We certainly are flying through this year! Feels like just yesterday that I was writing about February’s garden tasks, and here we are talking about March’s. What the what?! March is a bit of a funny month for gardeners. As spring pushes forward, winter fights back. One day we will get warmth and blue skies; the next day brings a raging windstorm. It is probably the last easy-going month for a bit, so enjoy it? We’ll be busy bees in no time.
Alright, let’s get down to it.
1. Garden Tasks
Basically a reiteration of last month’s tasks, garden prep in March is clearing out any debris, soil testing, soil amending, and pulling any weeds. Once finished cleaning up, add a layer of mulch over your bare soil.
If a new garden bed/border is in the works, remember to remove the grass layer and set it aside for future compost. Or, if you are incorporating it into the planting area, make sure you chop it up really well. Really well. Buried grass will regrow.
While outside, take the time to care for your trees, shrubs and perennials. Prune overgrown shrubs and damaged/dead tree branches. You should also add support for taller perennials and peonies.
2. Pest Control
Now that it is starting to warm up, all the dormant buggers will start popping up. Finding and dealing with the eggs and larvae now will mean there is (hopefully) less annoyance to deal with during the spring and summer.
Be sure to keep an eye out for slugs! Those slippery little nuisances will devour any new spring shoots that crop up.Beeris great for natural slug control. And, since sharing is caring, a little beer for the slugs and a little for you. Win win!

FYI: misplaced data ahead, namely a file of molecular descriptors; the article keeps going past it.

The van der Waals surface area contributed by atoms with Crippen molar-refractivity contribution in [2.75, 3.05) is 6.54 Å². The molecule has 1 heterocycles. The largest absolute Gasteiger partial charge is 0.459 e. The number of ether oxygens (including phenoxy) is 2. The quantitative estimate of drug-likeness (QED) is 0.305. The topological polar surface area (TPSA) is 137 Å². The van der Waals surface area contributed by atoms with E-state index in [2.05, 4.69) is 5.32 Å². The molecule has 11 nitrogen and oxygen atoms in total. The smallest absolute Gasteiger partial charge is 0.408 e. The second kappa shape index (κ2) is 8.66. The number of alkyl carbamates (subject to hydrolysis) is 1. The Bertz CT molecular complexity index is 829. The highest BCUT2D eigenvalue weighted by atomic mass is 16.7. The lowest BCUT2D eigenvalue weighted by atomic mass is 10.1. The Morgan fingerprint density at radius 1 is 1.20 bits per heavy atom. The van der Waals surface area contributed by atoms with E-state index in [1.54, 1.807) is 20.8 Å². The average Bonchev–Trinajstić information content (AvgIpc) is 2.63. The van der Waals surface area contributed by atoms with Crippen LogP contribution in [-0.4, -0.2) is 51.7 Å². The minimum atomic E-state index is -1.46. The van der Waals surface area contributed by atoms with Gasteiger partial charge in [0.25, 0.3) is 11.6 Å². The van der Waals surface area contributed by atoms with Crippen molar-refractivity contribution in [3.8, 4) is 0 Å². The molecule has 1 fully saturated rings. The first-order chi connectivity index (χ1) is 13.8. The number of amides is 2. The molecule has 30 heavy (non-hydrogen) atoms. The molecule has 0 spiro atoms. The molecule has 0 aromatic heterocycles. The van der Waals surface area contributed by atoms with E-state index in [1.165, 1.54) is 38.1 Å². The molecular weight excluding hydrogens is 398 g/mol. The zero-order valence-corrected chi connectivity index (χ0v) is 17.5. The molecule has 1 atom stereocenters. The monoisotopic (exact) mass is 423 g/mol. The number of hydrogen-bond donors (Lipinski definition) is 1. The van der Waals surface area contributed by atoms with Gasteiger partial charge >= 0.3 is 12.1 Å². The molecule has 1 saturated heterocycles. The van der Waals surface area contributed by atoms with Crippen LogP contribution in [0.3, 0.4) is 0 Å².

If you are planning on starting your garden with seeds, March is when the preparation begins. While it is still a bit cold outside for direct sowing, seeds of heat-loving crops can be started in greenhouses/indoors. Be sure to read your seed packages for proper timing. (Unsure about the differences between starting with seeds and starting with transplants, we’ve written a little something to help you decide.)
Some things, like new trees and summer flowering bulbs, can be planted this month. However, the mild weather can be misleading and can get many eager gardeners doing things that would be better left until later in the season. Planting annuals is best done when the soil has dried out and warmed up. Some supermarkets and big box stores like to sell bedding plants, vegetables, and herbs early in the season. Don’t get tempted. More than likely, these plants will end up struggling in the cold, wet soil. There is a high chance these plants won’t survive. Wait until April when these plants are properly hardened off and the nights are warmer.